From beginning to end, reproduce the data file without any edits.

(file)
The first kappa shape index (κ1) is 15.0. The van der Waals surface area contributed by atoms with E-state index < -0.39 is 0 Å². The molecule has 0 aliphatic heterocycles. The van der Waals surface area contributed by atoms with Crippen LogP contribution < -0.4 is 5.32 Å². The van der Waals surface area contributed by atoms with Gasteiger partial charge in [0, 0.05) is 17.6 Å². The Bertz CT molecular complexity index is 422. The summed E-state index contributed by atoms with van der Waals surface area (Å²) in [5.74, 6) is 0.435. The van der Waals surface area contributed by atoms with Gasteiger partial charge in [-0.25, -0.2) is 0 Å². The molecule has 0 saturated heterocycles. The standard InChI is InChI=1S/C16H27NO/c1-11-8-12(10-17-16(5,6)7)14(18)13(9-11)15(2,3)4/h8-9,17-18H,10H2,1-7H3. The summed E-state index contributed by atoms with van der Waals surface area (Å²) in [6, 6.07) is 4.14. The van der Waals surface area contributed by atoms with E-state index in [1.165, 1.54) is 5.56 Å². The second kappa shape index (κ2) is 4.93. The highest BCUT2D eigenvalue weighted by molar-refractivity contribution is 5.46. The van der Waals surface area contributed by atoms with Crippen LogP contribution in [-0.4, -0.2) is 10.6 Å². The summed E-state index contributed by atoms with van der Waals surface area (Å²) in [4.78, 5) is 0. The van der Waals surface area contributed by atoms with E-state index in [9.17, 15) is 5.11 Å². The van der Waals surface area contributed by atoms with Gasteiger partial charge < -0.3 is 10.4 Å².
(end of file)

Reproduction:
The first kappa shape index (κ1) is 15.0. The van der Waals surface area contributed by atoms with E-state index < -0.39 is 0 Å². The molecule has 0 aliphatic heterocycles. The van der Waals surface area contributed by atoms with Crippen LogP contribution < -0.4 is 5.32 Å². The van der Waals surface area contributed by atoms with Gasteiger partial charge in [0, 0.05) is 17.6 Å². The Bertz CT molecular complexity index is 422. The summed E-state index contributed by atoms with van der Waals surface area (Å²) in [5.74, 6) is 0.435. The van der Waals surface area contributed by atoms with Gasteiger partial charge in [-0.25, -0.2) is 0 Å². The molecule has 0 saturated heterocycles. The standard InChI is InChI=1S/C16H27NO/c1-11-8-12(10-17-16(5,6)7)14(18)13(9-11)15(2,3)4/h8-9,17-18H,10H2,1-7H3. The summed E-state index contributed by atoms with van der Waals surface area (Å²) in [6, 6.07) is 4.14. The van der Waals surface area contributed by atoms with E-state index in [1.165, 1.54) is 5.56 Å². The second kappa shape index (κ2) is 4.93. The highest BCUT2D eigenvalue weighted by molar-refractivity contribution is 5.46. The van der Waals surface area contributed by atoms with Crippen LogP contribution in [-0.4, -0.2) is 10.6 Å². The summed E-state index contributed by atoms with van der Waals surface area (Å²) in [4.78, 5) is 0. The van der Waals surface area contributed by atoms with E-state index in [9.17, 15) is 5.11 Å². The van der Waals surface area contributed by atoms with Gasteiger partial charge < -0.3 is 10.4 Å².